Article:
For example a small craft to grab and safely drop items (lower their speeds at the right time ) could take down items that are 30 CM and bigger.

Harder than you'd think. To deorbit a fragment like this you need to:

  1. Change your orbit to match that of the fragment
  2. Rendezvous with fragment, then grab it
  3. Change your orbit to intersect the atmosphere, then let go of the fragment
  4. Change your orbit so that you don't deorbit

So that's three major orbital manoeuvres, per fragment. And that sort of stuff is really expensive: in order to move from a circular orbit around the equator to a circular orbit around the pole, you need twice the delta-V that you used to get into orbit in the first place!

So it would probably be cheaper to use a single disposable vehicle that you launch to a specific debris cloud, and then it collects as much crap as it can and then deorbits. But even that's going to be a major project --- and much of the debris up there right now is on the order of paint flecks, which are damn hard to pick up (or even find).

So this sort of thing isn't nearly as simple as it first sounds...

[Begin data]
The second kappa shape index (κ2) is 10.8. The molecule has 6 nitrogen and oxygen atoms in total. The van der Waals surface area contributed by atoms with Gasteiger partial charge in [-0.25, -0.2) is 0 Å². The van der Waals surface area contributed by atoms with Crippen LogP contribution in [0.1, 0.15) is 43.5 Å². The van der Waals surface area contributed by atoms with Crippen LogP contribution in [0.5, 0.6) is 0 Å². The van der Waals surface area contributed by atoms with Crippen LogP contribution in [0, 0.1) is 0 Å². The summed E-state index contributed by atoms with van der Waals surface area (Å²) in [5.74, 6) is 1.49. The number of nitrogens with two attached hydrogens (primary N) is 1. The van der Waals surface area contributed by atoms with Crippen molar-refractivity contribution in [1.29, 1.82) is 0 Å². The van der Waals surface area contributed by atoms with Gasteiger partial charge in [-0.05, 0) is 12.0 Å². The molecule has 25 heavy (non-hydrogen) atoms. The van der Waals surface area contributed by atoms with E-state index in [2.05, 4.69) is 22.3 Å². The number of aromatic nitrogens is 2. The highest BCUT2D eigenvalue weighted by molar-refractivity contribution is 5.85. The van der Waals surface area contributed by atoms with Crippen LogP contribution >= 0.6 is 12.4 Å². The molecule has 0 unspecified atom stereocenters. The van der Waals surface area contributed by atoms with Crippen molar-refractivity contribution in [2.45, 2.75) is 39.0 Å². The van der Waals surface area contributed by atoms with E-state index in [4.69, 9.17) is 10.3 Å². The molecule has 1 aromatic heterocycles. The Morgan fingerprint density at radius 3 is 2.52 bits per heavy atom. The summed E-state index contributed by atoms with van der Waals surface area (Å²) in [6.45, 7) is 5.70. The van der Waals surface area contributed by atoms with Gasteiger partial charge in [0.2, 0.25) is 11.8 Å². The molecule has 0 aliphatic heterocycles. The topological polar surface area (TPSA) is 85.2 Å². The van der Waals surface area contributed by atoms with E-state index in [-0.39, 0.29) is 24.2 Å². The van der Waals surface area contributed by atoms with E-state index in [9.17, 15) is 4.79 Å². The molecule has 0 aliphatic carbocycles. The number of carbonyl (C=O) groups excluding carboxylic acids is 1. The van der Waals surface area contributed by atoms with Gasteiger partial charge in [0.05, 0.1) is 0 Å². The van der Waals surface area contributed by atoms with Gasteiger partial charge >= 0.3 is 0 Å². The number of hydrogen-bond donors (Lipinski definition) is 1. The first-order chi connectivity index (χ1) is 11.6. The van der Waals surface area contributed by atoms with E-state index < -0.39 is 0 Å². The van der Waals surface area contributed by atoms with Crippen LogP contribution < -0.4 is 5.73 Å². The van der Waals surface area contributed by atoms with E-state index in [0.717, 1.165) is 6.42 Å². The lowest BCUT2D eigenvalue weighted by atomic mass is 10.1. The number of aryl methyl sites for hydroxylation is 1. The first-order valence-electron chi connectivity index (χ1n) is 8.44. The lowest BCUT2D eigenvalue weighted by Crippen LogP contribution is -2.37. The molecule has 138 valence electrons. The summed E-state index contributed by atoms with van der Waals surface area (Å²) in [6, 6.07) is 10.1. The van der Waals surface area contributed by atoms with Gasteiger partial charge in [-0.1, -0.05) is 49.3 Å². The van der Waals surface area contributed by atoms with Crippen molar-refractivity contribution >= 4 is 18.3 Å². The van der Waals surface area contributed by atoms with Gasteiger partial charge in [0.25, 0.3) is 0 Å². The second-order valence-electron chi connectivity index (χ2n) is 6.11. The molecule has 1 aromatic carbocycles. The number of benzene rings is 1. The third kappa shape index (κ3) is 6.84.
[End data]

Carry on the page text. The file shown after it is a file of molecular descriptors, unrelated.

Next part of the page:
All new satellites need passive deorbiting features. I read a journal article a couple years ago which stated that a few pounds of very thin, very long metal cable that would release and trail out behind a satellite for something like many hundreds of meters would produce enough drag to take down things in low Earth orbit in the few months to few years time frame.

Re:Opportunity is perfect (1)

codemaster2b (901536) | more than 5 years ago | (#27171023)

Okay, objects in geosynchronous orbit have a velocity of 18000 miles/hr or greater, and relative to each other than could even double (but if you were very good, you could match orbits). So, how exactly do you grab one?

Re:Opportunity is perfect (1)

WindBourne (631190) | more than 5 years ago | (#27171173)

Let me see if I understand this right. We have for multiple generations had space crafts joining up together at 17500 mph (same orbit, same direction, ALMOST the same speed), and you think that something that is higher altitude, and moving slightly faster is a big deal???????? Really?

Re:Opportunity is perfect (1)

codemaster2b (901536) | more than 5 years ago | (#27171431)

Yes sir, I do. 18000 mph is 5 miles/sec. What instruments do we have that can measure and track anything like that? If you were in a space craft, and something went past you at that speed, you would not be able to detect it at all. We can join craft together because we already know precisely where everything is, and how fast its going. And to be fair, we do know where a large number of space junk is, so you could in theory set up an operation to manually track down and grab anything that can be tracked from earth.